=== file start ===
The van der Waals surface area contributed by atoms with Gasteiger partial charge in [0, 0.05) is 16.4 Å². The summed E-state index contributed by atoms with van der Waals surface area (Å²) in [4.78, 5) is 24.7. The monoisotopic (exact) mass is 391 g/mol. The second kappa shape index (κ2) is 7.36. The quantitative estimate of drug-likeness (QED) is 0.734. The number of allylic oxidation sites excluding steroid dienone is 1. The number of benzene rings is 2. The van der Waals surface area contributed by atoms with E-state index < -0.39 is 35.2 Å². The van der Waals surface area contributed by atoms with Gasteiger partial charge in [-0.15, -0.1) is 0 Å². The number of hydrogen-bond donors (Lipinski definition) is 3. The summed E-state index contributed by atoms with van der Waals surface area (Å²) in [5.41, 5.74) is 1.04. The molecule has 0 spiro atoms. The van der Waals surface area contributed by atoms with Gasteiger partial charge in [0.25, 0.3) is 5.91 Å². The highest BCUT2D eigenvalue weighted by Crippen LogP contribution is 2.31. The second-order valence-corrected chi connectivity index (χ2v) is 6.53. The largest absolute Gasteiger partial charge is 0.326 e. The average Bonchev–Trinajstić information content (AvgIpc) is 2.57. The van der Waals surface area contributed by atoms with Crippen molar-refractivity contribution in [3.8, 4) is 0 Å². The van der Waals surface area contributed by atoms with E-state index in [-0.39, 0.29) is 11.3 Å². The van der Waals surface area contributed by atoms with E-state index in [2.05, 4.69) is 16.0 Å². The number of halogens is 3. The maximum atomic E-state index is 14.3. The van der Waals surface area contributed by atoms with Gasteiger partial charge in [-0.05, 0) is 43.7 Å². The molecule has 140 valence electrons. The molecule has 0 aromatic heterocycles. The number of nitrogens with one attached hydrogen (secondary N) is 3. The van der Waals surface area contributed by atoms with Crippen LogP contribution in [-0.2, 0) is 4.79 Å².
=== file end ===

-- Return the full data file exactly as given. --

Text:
The van der Waals surface area contributed by atoms with Gasteiger partial charge in [0, 0.05) is 16.4 Å². The summed E-state index contributed by atoms with van der Waals surface area (Å²) in [4.78, 5) is 24.7. The monoisotopic (exact) mass is 391 g/mol. The second kappa shape index (κ2) is 7.36. The quantitative estimate of drug-likeness (QED) is 0.734. The number of allylic oxidation sites excluding steroid dienone is 1. The number of benzene rings is 2. The van der Waals surface area contributed by atoms with E-state index < -0.39 is 35.2 Å². The van der Waals surface area contributed by atoms with Gasteiger partial charge in [-0.15, -0.1) is 0 Å². The number of hydrogen-bond donors (Lipinski definition) is 3. The summed E-state index contributed by atoms with van der Waals surface area (Å²) in [5.41, 5.74) is 1.04. The molecule has 0 spiro atoms. The van der Waals surface area contributed by atoms with Gasteiger partial charge in [0.25, 0.3) is 5.91 Å². The highest BCUT2D eigenvalue weighted by Crippen LogP contribution is 2.31. The second-order valence-corrected chi connectivity index (χ2v) is 6.53. The largest absolute Gasteiger partial charge is 0.326 e. The average Bonchev–Trinajstić information content (AvgIpc) is 2.57. The van der Waals surface area contributed by atoms with Crippen molar-refractivity contribution in [3.8, 4) is 0 Å². The van der Waals surface area contributed by atoms with E-state index in [-0.39, 0.29) is 11.3 Å². The van der Waals surface area contributed by atoms with E-state index in [2.05, 4.69) is 16.0 Å². The number of halogens is 3. The maximum atomic E-state index is 14.3. The van der Waals surface area contributed by atoms with Gasteiger partial charge in [-0.05, 0) is 43.7 Å². The molecule has 140 valence electrons. The molecule has 0 aromatic heterocycles. The number of nitrogens with one attached hydrogen (secondary N) is 3. The van der Waals surface area contributed by atoms with Crippen LogP contribution in [-0.2, 0) is 4.79 Å².